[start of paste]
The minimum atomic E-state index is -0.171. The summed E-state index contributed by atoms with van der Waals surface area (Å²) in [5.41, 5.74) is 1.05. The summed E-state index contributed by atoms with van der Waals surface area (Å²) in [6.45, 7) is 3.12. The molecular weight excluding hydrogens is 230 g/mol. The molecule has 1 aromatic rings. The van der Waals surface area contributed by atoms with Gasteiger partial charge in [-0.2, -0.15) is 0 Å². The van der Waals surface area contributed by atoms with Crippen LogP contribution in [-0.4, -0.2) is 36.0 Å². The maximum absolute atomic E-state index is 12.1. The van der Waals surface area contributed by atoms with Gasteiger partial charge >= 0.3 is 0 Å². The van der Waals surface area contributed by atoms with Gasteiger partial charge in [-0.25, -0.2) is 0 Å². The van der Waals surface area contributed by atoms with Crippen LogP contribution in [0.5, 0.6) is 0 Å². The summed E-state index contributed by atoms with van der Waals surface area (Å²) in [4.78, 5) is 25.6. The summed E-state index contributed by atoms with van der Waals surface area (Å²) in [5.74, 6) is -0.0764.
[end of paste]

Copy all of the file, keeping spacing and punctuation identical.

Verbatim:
The minimum atomic E-state index is -0.171. The summed E-state index contributed by atoms with van der Waals surface area (Å²) in [5.41, 5.74) is 1.05. The summed E-state index contributed by atoms with van der Waals surface area (Å²) in [6.45, 7) is 3.12. The molecular weight excluding hydrogens is 230 g/mol. The molecule has 1 aromatic rings. The van der Waals surface area contributed by atoms with Gasteiger partial charge in [-0.2, -0.15) is 0 Å². The van der Waals surface area contributed by atoms with Crippen LogP contribution in [-0.4, -0.2) is 36.0 Å². The maximum absolute atomic E-state index is 12.1. The van der Waals surface area contributed by atoms with Gasteiger partial charge >= 0.3 is 0 Å². The van der Waals surface area contributed by atoms with Gasteiger partial charge in [-0.25, -0.2) is 0 Å². The van der Waals surface area contributed by atoms with Crippen LogP contribution in [0.5, 0.6) is 0 Å². The summed E-state index contributed by atoms with van der Waals surface area (Å²) in [4.78, 5) is 25.6. The summed E-state index contributed by atoms with van der Waals surface area (Å²) in [5.74, 6) is -0.0764.